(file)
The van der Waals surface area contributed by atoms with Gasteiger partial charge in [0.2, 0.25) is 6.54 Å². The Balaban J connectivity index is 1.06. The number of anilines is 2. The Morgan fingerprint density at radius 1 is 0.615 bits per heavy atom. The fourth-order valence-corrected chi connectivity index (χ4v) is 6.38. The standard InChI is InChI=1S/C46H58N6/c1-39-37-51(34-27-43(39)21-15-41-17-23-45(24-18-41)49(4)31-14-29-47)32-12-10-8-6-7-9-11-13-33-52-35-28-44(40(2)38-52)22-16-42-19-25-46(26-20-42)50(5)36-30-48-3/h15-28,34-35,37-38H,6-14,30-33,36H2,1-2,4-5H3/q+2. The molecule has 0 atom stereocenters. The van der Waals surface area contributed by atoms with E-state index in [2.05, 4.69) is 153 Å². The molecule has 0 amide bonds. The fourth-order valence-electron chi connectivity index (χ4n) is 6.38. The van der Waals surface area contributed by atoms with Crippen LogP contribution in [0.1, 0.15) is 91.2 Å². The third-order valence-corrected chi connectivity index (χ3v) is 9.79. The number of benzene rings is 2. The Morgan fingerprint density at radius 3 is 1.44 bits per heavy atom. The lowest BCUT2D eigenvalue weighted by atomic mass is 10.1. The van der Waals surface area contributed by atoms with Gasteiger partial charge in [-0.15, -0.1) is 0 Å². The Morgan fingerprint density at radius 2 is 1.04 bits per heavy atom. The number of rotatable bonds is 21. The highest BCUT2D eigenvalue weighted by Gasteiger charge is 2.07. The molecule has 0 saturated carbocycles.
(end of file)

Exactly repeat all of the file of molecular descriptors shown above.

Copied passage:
The van der Waals surface area contributed by atoms with Gasteiger partial charge in [0.2, 0.25) is 6.54 Å². The Balaban J connectivity index is 1.06. The number of anilines is 2. The Morgan fingerprint density at radius 1 is 0.615 bits per heavy atom. The fourth-order valence-corrected chi connectivity index (χ4v) is 6.38. The standard InChI is InChI=1S/C46H58N6/c1-39-37-51(34-27-43(39)21-15-41-17-23-45(24-18-41)49(4)31-14-29-47)32-12-10-8-6-7-9-11-13-33-52-35-28-44(40(2)38-52)22-16-42-19-25-46(26-20-42)50(5)36-30-48-3/h15-28,34-35,37-38H,6-14,30-33,36H2,1-2,4-5H3/q+2. The molecule has 0 atom stereocenters. The van der Waals surface area contributed by atoms with E-state index in [2.05, 4.69) is 153 Å². The molecule has 0 amide bonds. The fourth-order valence-electron chi connectivity index (χ4n) is 6.38. The van der Waals surface area contributed by atoms with Crippen LogP contribution in [0.1, 0.15) is 91.2 Å². The third-order valence-corrected chi connectivity index (χ3v) is 9.79. The number of benzene rings is 2. The Morgan fingerprint density at radius 3 is 1.44 bits per heavy atom. The lowest BCUT2D eigenvalue weighted by atomic mass is 10.1. The van der Waals surface area contributed by atoms with Gasteiger partial charge in [-0.15, -0.1) is 0 Å². The Morgan fingerprint density at radius 2 is 1.04 bits per heavy atom. The number of rotatable bonds is 21. The highest BCUT2D eigenvalue weighted by Gasteiger charge is 2.07. The molecule has 0 saturated carbocycles.